England’s Problem Isn’t Its Coach But The Constant Shifting Of Expectations

International managers face different challenges to those at club level
14:21, 17 Jun 2022

Gareth Southgate has at least silenced one argument.

Imagine the World Cup had taken place when it should have. Summer would be over already. In the space of 11 days the England team has unravelled and the manager is clueless. 

It’s a relief that the disastrous Nations League campaign is just a dry run for Qatar in November. Were it happening now, England would be on a plane home and facing mutiny when they touch down at Luton Airport.


Under manager Southgate’s slow and steady upward progression in the past four years this scenario is highly unlikely, but like most things in our short-tempered, even shorter attention span country, life is either glory or abject failure - there is no inbetween.

Southgate is there to take the flak. And so he did. Like a sitting duck but with far greater dignity than any of his ignorant abusers in the stands chanting ‘You Don’t Know What You’re Doing’.

The Nations League was a let down. Four games, one penalty goal, no wins and the climax a 4-0 humiliation at the hands of a deeply-flattered Hungary side who won’t get a result like that again in a generation. Yet Southgate walked unafraid toward the centre circle at a raging Molineux and applauded the fans for coming, even if they had witnessed an embarrassing defeat of their team.

As an honest man, Southgate will have no problem taking a hit in popularity and well done to him for having the courage to face the backlash just seconds after the final whistle when negative adrenaline levels were at their highest. 

Only now the man who made waistcoats fashionable again four years ago in Russia en route to the World Cup semi finals and who led England to its first major final since 1966 is being seriously questioned.

Yet the overriding problem is not with the England team, its personnel or its coach. Come November in Qatar when the World Cup does start, it will be a different story.

The problem is that the constant shifting of expectations in a northerly direction has taken away the chance for managers like Southgate to throw around a few ideas and see what happens.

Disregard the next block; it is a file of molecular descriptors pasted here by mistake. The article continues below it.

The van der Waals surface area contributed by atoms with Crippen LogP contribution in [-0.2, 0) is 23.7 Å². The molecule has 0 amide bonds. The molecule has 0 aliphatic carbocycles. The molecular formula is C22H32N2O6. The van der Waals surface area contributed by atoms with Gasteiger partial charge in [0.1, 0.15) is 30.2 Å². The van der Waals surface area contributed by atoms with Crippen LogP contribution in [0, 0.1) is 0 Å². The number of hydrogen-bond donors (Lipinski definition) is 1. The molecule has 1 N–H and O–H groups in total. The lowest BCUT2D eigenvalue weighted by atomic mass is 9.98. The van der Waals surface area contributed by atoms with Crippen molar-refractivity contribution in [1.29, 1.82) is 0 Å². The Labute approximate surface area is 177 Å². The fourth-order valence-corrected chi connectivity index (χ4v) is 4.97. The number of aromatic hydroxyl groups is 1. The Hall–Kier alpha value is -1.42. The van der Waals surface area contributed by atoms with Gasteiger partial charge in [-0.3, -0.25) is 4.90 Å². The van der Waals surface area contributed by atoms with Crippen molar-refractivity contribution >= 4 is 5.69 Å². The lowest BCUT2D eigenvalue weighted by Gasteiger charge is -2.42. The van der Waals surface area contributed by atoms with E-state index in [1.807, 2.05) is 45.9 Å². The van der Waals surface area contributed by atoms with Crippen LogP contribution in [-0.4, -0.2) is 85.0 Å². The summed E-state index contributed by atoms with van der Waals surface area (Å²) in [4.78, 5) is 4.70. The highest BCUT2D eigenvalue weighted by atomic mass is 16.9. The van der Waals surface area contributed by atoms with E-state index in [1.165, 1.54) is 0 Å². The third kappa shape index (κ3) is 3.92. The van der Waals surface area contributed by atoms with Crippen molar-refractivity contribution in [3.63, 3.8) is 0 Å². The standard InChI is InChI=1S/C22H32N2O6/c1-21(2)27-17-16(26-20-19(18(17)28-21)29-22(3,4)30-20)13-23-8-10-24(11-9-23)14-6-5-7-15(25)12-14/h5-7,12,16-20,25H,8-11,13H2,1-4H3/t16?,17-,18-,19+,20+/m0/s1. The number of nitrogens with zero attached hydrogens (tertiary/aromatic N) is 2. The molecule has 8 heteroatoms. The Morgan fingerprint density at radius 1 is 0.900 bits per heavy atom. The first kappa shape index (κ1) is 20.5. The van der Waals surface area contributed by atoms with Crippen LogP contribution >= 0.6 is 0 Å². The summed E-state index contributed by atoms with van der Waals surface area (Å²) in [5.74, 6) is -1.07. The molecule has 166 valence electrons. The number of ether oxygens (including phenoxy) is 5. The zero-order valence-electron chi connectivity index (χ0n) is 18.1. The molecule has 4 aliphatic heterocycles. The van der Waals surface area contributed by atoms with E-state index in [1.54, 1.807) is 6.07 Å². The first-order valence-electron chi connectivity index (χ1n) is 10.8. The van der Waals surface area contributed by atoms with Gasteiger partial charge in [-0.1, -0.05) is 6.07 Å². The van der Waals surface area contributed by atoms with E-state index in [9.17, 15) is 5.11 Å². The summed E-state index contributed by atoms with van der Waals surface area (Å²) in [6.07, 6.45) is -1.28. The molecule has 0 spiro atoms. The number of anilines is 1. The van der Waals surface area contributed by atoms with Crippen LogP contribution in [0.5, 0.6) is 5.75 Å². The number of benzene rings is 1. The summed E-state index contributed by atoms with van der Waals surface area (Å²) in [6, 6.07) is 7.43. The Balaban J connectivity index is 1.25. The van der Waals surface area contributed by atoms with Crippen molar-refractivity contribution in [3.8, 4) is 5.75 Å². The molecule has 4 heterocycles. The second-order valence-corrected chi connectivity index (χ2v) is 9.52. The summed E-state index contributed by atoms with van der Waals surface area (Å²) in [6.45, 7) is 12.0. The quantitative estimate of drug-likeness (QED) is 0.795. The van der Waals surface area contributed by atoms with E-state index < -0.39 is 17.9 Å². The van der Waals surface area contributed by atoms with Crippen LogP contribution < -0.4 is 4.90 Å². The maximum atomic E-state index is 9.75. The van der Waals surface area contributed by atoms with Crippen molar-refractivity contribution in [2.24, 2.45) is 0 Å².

Uefa’s bold idea in creating the Nations League three years ago was to make international matches more competitive. To keep crowds entertained and drive audience figures for TV.

Doing away with ‘meaningless friendlies’ was a desperate attempt to make international football compete with the bloated club calendar across Europe, where no team is allowed a single 90 minutes to step outside the hothouse of winner-takes-all. 

Meaningless friendlies actually did have some meaning. They were there so that managers like Southgate could tinker around with the team and try new things. Unlimited substitutions, a relaxed atmosphere and it didn’t matter a jot if you lost because everyone knew in advance this was a practice match.

It’s a phenomenon still in existence at club level - it’s called the pre-season friendly.

Unfortunately for Southgate, he is operating at a time when international football in Europe at least is considered distinctly second best to the exploits of Manchester City, Liverpool, Chelsea, Manchester United. Revving up games between countries is a last-ditch bid to compete with the ever-expanding influence of the Champions League.

It has been a time-honoured and yes, sometimes, wearying tradition that England warm up for a World Cup with dead rubbers against varying countries to become acclimatised for the looming competition ahead. 

Games versus Nigeria, Costa Rica, Peru. All with nothing really hanging on them except for whoever is boss to play around with tactics and selection, while getting his team into tournament mode.

That won’t be the case this year because England play Italy then Germany in the Nations League in September before the domestic calendar takes over, then it is straight into the first Group B match against Iran on November 21.

There is a genuine threat that Southgate’s team will have been relegated from Nations League A by then, piling pressure on the national team just at the point it needs the country behind it.

International managers face different challenges to those at club level. They have their squads together only sporadically and they cannot buy their way out of trouble.

That is something that needs to be taken into account before, during and after each match and it might not be a bad thing to rethink the value of the meaningless friendly.

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